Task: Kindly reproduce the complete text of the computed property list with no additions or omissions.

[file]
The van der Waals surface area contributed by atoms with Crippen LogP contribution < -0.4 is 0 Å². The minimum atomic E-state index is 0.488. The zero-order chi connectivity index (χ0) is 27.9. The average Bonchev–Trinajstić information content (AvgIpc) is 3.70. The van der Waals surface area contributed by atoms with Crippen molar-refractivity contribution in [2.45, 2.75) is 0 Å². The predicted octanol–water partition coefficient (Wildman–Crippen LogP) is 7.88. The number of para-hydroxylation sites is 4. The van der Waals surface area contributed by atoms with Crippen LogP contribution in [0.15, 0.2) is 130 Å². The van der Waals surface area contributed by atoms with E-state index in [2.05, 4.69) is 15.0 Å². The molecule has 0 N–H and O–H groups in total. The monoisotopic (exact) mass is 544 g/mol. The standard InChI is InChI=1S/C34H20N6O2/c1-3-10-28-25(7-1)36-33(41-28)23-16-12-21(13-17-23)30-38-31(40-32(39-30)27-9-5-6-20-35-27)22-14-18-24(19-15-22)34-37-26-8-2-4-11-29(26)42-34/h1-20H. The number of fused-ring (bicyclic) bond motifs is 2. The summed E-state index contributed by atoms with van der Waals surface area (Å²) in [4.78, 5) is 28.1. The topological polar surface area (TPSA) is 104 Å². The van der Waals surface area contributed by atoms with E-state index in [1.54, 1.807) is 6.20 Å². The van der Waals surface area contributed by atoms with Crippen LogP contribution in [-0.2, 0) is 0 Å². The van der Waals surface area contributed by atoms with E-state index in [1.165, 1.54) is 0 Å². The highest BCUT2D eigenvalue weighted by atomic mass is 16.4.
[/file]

The van der Waals surface area contributed by atoms with Crippen LogP contribution < -0.4 is 0 Å². The minimum atomic E-state index is 0.488. The zero-order chi connectivity index (χ0) is 27.9. The average Bonchev–Trinajstić information content (AvgIpc) is 3.70. The van der Waals surface area contributed by atoms with Crippen molar-refractivity contribution in [2.45, 2.75) is 0 Å². The predicted octanol–water partition coefficient (Wildman–Crippen LogP) is 7.88. The number of para-hydroxylation sites is 4. The van der Waals surface area contributed by atoms with Crippen LogP contribution in [0.15, 0.2) is 130 Å². The van der Waals surface area contributed by atoms with E-state index in [2.05, 4.69) is 15.0 Å². The molecule has 0 N–H and O–H groups in total. The monoisotopic (exact) mass is 544 g/mol. The standard InChI is InChI=1S/C34H20N6O2/c1-3-10-28-25(7-1)36-33(41-28)23-16-12-21(13-17-23)30-38-31(40-32(39-30)27-9-5-6-20-35-27)22-14-18-24(19-15-22)34-37-26-8-2-4-11-29(26)42-34/h1-20H. The number of fused-ring (bicyclic) bond motifs is 2. The summed E-state index contributed by atoms with van der Waals surface area (Å²) in [4.78, 5) is 28.1. The topological polar surface area (TPSA) is 104 Å². The van der Waals surface area contributed by atoms with E-state index in [1.54, 1.807) is 6.20 Å². The van der Waals surface area contributed by atoms with Crippen LogP contribution in [-0.2, 0) is 0 Å². The van der Waals surface area contributed by atoms with E-state index in [1.165, 1.54) is 0 Å². The highest BCUT2D eigenvalue weighted by atomic mass is 16.4.